• Disney, meanwhile, is similarly trying to push users toward its cheaper ad-supported tier on Disney+, which is similarly suspected to achieve higher ARPU (Hulu, its other streaming service, has long had more ad-watching customers than ad-free customers). Last month, Disney granted Charter Cable’s roughly 15 million subscribers an ad-supported Disney+ account, which Third Bridge Group sector analyst Jamie Lumley told The Daily Upside at the time likely signaled the company’s desire to scale its ad business.

“[Streaming’s ad] business probably won’t ever get the same operating margins or EBITDA margins that the old linear TV world had at its peak, with all those TV networks making 30% to 50% margins,” Nollen told The Daily Upside. “I don’t think in percentage terms, it’ll get that good. But in dollar terms, for some it could and, especially given how far we’ve fallen to this point, it starts to look a lot better. You don’t even care about getting to 40% margin, you just care about getting operating profitability.”

Strike Out: Theoretically, the pivot to advertising revenue offers Hollywood an answer to one of the streaming age’s chief conundrums: how to assign value to a show when its only function is to convince someone to not cancel their subscription by the mere virtue of its presence.

It’s part of the reason why success-based compensation has become such a sticking point in the current labor strike. A recent, entirely bizarre streaming phenomenon from this summer highlights the dynamic:

  • Earlier this summer, Suits, the breezy lawyer dramedy co-starring Meghan Markle that aired on the USA cable network for 8 seasons until 2019, inexplicably experienced a streaming renaissance on both Netflix and Peacock. The series garnered some 18 billion minutes viewed in a month, according to Nielsen (one of several third-party ratings agencies to develop streaming-metric measurements, though it doesn’t rely on first-party data).
  • But in an op-ed for The Los Angeles Times, former Suits writer Ethan Drogin said he received a residuals check for just $259.71 for the huge streaming run — far below typical cable rerun rates — and said the show’s six original writers collectively earned just $3,000 total in the most recent quarter from streaming.

In fact, creative talent is often shut out from internal metrics entirely, let alone compensated for positive metrics. It’s a major tension that ultimately led in part to this year’s dual strikes.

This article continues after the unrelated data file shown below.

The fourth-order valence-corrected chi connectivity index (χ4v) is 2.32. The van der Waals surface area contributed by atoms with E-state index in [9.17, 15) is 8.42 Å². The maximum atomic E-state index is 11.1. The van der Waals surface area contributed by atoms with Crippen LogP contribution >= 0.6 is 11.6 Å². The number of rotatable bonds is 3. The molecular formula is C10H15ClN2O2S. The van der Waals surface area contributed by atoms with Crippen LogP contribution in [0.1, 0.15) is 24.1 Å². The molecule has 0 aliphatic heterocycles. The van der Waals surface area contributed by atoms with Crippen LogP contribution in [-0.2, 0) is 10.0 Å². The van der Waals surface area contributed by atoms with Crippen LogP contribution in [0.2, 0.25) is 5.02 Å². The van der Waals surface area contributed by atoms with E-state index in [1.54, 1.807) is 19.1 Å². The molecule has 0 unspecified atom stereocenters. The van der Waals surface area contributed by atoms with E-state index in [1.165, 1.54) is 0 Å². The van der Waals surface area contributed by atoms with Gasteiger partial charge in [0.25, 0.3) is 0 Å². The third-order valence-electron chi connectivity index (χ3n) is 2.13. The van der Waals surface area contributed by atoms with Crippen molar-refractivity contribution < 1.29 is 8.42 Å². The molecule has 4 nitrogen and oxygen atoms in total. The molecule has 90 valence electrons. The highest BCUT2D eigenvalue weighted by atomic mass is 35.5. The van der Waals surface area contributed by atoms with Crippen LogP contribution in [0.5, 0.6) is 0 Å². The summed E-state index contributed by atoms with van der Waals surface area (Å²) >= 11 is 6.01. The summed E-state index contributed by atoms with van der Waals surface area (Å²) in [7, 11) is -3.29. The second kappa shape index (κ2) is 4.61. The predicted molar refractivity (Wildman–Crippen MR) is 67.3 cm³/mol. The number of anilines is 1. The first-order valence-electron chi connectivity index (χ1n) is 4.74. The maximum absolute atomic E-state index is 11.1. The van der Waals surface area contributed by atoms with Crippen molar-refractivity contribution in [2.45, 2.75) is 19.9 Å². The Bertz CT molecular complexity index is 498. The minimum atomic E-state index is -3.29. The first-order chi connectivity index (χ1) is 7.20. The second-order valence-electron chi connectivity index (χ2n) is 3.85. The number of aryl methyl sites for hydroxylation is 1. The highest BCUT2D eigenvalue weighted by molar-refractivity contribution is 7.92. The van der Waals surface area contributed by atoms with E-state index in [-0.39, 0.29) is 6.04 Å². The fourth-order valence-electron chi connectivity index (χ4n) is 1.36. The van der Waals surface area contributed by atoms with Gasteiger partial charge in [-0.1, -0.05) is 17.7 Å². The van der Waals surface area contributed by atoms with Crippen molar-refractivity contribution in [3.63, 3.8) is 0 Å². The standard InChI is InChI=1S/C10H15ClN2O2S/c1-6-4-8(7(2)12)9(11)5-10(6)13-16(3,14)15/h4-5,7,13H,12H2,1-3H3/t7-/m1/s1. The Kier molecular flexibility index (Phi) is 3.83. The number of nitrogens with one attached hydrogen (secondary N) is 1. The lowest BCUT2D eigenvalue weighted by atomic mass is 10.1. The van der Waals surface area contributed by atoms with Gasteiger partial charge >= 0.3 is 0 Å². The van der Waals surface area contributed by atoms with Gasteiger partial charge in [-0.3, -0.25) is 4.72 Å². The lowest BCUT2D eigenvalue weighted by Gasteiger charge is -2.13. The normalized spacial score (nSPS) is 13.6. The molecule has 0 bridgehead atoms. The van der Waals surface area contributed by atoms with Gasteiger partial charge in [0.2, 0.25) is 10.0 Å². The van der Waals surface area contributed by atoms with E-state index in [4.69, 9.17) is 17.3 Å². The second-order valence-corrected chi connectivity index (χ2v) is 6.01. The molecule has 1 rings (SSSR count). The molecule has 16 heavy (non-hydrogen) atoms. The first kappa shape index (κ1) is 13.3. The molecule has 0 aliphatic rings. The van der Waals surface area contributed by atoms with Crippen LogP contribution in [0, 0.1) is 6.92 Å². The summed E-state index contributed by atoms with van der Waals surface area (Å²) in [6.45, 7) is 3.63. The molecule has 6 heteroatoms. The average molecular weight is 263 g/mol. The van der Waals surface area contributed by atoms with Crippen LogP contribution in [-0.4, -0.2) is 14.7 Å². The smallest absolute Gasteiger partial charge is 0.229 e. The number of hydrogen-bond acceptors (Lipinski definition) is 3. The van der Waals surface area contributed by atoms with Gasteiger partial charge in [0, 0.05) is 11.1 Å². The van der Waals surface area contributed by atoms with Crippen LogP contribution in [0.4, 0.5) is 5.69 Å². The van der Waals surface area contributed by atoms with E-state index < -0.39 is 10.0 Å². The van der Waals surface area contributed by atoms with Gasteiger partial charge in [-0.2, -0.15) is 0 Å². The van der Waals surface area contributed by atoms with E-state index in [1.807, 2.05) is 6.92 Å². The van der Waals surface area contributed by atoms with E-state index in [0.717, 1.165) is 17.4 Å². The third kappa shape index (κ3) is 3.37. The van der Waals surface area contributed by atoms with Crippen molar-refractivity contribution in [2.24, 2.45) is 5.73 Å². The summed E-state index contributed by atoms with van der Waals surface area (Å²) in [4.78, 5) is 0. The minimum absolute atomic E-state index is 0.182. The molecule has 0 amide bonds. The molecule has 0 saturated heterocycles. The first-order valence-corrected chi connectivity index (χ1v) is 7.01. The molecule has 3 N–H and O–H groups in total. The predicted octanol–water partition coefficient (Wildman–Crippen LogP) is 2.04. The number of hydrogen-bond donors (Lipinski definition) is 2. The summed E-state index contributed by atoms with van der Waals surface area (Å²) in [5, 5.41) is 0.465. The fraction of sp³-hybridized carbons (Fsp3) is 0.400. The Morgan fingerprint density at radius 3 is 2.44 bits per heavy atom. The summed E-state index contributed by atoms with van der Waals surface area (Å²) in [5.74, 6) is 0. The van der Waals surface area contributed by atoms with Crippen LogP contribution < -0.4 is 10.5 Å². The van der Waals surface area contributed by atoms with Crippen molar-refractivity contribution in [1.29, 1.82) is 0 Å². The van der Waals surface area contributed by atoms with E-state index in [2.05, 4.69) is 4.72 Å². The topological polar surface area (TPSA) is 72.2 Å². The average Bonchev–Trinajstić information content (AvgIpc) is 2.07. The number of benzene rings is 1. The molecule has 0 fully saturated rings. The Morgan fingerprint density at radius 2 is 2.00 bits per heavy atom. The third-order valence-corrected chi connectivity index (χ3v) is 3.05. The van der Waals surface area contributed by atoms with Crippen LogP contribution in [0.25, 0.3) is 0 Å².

“[Talent began] to realize that there is disintermediation and a disconnect between the actual audience [they]’re reaching, which [they]’re not even really sure of, and [their] compensation,” Stephen Saltzman, an entertainment attorney and partner at Fieldfisher who represents both producers and creative talent, told The Daily Upside, adding that talent realized “that you miss the back-end opportunity on the successes.”

Picture Imperfect: While studios are happy to tout their streaming successes, obscuring the depth of their failures is no doubt part of their metric-hiding calculus.

“Couldn’t agree more that the streamers have not released viewership numbers because it will be more harmful than helpful. It will be in many cases- downright embarrassing,” one anonymous entertainment executive recently told Puck, adding that such disclosures could spur a “MASSIVE contraction in the number of shows ordered, the number of episodes produced, and the number of films acquired.”

In effect, admitting that the billions poured into producing original programming in the dawn of the streaming era may have went to largely unseen shows could be not just embarrassing for streaming platforms and their legacy media parent companies — it could be downright disastrous, destroying investor confidence.

But media companies are likely unable to keep that content pipeline flowing unless they settle their labor disputes, likely letting creative talent peek under the metrics hood in the process and agreeing to pay them for the success they create.

In other words, it’s just another chapter from Hollywood’s spend-first, ask-questions-later, wayward lunge into the wild world of streaming.